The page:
Lego 2K Drive puts Mario Kart to shame with its flair and originality

A Lego car makes an impressive jump
(Image credit: 2K)

Lego 2K Drive has a lot of heart. The bright, appealing menus, gently amusing dialogue, and faithful recreation of the Lego building experience all give the title a palpable sense of warmth and wholesomeness. However, once I hit the track, I came to realize something else, something possibly more important: Lego 2K Drive has guts, too. 

What do I mean by this? Well, if you laid the human gut, end to end, you’d find a very long, very complex network of organs, full of hidden functions and surprisingly efficient systems. Lego 2K Drive is a family-friendly game, but don’t let that fool you; there’s a lot going on under the hood. 

In the first 5 minutes, the game introduces you to drifting. As with Mario Kart 8, drifting is an absolutely essential part of any driver’s arsenal. However, Lego 2K Drive goes further. Drift and you’ll fill your boost meter. At this point you have two choices: use it little but often, or save it up. To make matters more complicated, if you boost for long enough, you’ll enter a special state where you’ll not only get extra speed, you’ll also be able to smash rival vehicles aside with ease. Reminiscent of Burnout: Paradise, these mechanics are right at home in Lego 2K Drive.  

All of these mechanics tether beautifully to the frenetic races themselves. They’re close-run things, even against the AI, which is surprisingly competent. Against the backdrop of powerups and racers jockeying for positions, even Lego 2K Drive’s boost system invites critical moments of split-second decision-making. 

Brick by brick

Building in Lego 2K Drive

(Image credit: 2K)

As well as deftly refining existing kart racing mechanics, Lego 2K Drive turns the status quo on its head by actively encouraging players to wreak havok and destruction by colliding with obstacles.

Let me explain. In Lego 2K Drive, your car is made of bricks. Take damage from a power up or take a nasty hit from a larger vehicle and plastic will cascade off of your vehicle, the process announced by the pleasing clicking sound beloved by Lego fans worldwide. Take too much damage, and your car will burst into a flaming wreckage, illuminated by fiery Lego blocks until you respawn.  

Racing in Lego 2K Drive takes wherewithal and daring

Recovery in Lego 2K Drive takes wherewithal and daring. In order to replenish your bricks, you’ll need to smash into parts of the scenery. If you’re racing on a farm, drifting through a fence will allow you to steal some of those precious bricks for yourself, ensuring that the environment’s loss is your gain. 

It seems counterintuitive for a racing title to incentivize destruction, but, in Lego 2K Drive, it gleefully reinforces the childlike whimsy at the heart of the game. After a few races, you’ll find yourself going out of your way to cause havoc so as to rebuild your vehicle of choice. Fortunately, such is Lego 2K Drive’s attention to sound and visual design that the tactical necessity of this brick-based destruction not only fails to overshadow the primal glee that comes from knocking over someone’s mailbox, it adds to it. Lego 2K Drive encourages you to feel clever and silly at the same time.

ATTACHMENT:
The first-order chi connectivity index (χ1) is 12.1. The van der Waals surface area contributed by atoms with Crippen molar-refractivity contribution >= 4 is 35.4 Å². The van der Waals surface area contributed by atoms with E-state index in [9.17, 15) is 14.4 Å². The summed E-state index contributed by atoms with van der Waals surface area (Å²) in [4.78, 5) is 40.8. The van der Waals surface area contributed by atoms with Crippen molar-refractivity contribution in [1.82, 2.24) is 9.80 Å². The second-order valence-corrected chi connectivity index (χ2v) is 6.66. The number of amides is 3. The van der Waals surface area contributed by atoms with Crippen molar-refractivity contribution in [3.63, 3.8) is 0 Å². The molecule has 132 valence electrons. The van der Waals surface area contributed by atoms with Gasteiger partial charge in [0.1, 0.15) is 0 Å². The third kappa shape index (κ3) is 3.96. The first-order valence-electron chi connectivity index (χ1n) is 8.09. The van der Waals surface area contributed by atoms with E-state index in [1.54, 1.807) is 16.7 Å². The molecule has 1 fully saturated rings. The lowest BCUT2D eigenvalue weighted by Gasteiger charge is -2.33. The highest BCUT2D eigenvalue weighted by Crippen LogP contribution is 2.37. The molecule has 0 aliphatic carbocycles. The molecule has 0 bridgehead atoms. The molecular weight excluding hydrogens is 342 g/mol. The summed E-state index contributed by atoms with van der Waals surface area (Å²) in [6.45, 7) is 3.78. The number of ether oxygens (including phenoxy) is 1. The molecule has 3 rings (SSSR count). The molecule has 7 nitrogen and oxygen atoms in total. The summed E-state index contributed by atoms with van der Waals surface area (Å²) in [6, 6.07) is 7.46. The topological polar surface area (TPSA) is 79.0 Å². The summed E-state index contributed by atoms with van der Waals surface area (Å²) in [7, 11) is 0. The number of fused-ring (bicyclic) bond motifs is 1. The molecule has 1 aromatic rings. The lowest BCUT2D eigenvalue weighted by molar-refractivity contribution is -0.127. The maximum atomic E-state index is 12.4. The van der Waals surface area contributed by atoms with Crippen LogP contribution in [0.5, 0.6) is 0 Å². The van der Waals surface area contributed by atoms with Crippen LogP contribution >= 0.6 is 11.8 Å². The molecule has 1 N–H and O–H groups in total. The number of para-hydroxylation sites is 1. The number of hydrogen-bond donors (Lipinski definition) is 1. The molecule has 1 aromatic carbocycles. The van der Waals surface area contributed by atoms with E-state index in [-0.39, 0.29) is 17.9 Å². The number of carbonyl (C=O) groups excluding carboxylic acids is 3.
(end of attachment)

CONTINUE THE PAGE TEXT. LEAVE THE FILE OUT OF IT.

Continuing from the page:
Visit scenic Bricklandia 

Lego 2K Drive

(Image credit: 2K)

As much as I enjoy the likes of Mario Kart 8, I often come away from its characters and environments with a sense of sterility. The tracks are self-contained affairs, framed with neat lines and geometric turns. 

Lego 2K Drive is more chaotic, inviting imaginative solutions to the trials it offers. Every one of Lego 2K Drive’s courses is framed as part of the wider open-world environment of Bricklandia, which is ripe for exploration and full of challenges. The approach is more reminiscent of Forza Horizon 5 than Mario Kart 8, and the game is far better for it. 

Lego bricks click and clack pleasingly as you collide with them in the open world. Horns blare, engines roar and kaleidoscopic colors fill your screen. 

Lego bricks click and clack pleasingly as you collide with them in the open world

On top of all this, Lego 2K Drive boasts its own building mode, where you’re given access to your choice of chassis, a library of Lego bricks and as much time as you need to craft the ride of your dreams. The vast majority of the time, the building systems are intuitive, allowing you to cycle through bricks and colors with ease. Place a brick, and you’ll be rewarded with a pleasing clacking sound as if you were crafting a Lego creation with your own two hands. 

The environments are simple, but far from barren. In all of its aspects, Lego 2K Drive is a charming and vivid adventure. By way of comparison, Mario Kart 8 is a wonderful title, but, no matter how much time I spend with it, I can’t shake the feeling that I’m a guest in Nintendo’s world, welcome only at their convenience. Lego 2K Drive offers you enough creativity and agency to give its players a sense of ownership over the world. The bricks, cars and boats are all yours to play with – a fact the game celebrates at every turn.      

Cat Bussell
Staff Writer

Cat Bussell is a Staff Writer at TechRadar Gaming. Hailing from the crooked spires of London, Cat is an experienced writer and journalist. As seen on,, and, Cat is here to bring you coverage from all corners of the video game world. An inveterate RPG maven and strategy game enjoyer, Cat is known for her love of rich narratives; both story-driven and emergent.